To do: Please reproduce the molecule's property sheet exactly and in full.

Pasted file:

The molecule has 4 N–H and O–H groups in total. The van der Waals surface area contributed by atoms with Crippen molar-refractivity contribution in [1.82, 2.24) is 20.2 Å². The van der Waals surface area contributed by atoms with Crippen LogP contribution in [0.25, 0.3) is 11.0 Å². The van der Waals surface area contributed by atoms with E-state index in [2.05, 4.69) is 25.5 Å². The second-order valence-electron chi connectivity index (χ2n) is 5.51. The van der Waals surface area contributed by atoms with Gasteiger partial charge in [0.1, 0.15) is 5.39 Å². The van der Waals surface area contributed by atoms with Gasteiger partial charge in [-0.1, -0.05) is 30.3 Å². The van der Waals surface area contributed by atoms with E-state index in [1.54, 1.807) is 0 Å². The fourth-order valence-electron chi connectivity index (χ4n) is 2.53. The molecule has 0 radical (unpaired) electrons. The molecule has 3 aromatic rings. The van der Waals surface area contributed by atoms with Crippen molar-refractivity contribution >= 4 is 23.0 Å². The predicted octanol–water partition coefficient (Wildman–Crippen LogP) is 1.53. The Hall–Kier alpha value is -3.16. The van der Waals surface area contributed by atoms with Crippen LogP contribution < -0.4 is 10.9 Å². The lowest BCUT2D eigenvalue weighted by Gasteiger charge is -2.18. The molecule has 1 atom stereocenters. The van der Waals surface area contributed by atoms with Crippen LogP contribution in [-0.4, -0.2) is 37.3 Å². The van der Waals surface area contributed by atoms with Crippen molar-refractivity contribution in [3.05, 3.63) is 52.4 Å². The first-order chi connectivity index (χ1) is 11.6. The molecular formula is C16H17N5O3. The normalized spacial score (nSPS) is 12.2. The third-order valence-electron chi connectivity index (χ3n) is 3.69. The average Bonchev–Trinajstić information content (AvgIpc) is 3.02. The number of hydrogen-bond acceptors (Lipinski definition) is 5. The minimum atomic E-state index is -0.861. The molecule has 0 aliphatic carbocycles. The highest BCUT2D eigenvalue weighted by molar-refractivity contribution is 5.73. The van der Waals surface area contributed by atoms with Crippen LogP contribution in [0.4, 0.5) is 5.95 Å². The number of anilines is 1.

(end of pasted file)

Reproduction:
The molecule has 4 N–H and O–H groups in total. The van der Waals surface area contributed by atoms with Crippen molar-refractivity contribution in [1.82, 2.24) is 20.2 Å². The van der Waals surface area contributed by atoms with Crippen LogP contribution in [0.25, 0.3) is 11.0 Å². The van der Waals surface area contributed by atoms with E-state index in [2.05, 4.69) is 25.5 Å². The second-order valence-electron chi connectivity index (χ2n) is 5.51. The van der Waals surface area contributed by atoms with Gasteiger partial charge in [0.1, 0.15) is 5.39 Å². The van der Waals surface area contributed by atoms with Gasteiger partial charge in [-0.1, -0.05) is 30.3 Å². The van der Waals surface area contributed by atoms with E-state index in [1.54, 1.807) is 0 Å². The fourth-order valence-electron chi connectivity index (χ4n) is 2.53. The molecule has 0 radical (unpaired) electrons. The molecule has 3 aromatic rings. The van der Waals surface area contributed by atoms with Crippen molar-refractivity contribution >= 4 is 23.0 Å². The predicted octanol–water partition coefficient (Wildman–Crippen LogP) is 1.53. The Hall–Kier alpha value is -3.16. The van der Waals surface area contributed by atoms with Crippen LogP contribution < -0.4 is 10.9 Å². The lowest BCUT2D eigenvalue weighted by Gasteiger charge is -2.18. The molecule has 1 atom stereocenters. The van der Waals surface area contributed by atoms with Crippen LogP contribution in [-0.4, -0.2) is 37.3 Å². The van der Waals surface area contributed by atoms with Crippen molar-refractivity contribution in [3.05, 3.63) is 52.4 Å². The first-order chi connectivity index (χ1) is 11.6. The molecular formula is C16H17N5O3. The normalized spacial score (nSPS) is 12.2. The third-order valence-electron chi connectivity index (χ3n) is 3.69. The average Bonchev–Trinajstić information content (AvgIpc) is 3.02. The number of hydrogen-bond acceptors (Lipinski definition) is 5. The minimum atomic E-state index is -0.861. The molecule has 0 aliphatic carbocycles. The highest BCUT2D eigenvalue weighted by molar-refractivity contribution is 5.73. The van der Waals surface area contributed by atoms with Crippen LogP contribution in [0.4, 0.5) is 5.95 Å². The number of anilines is 1.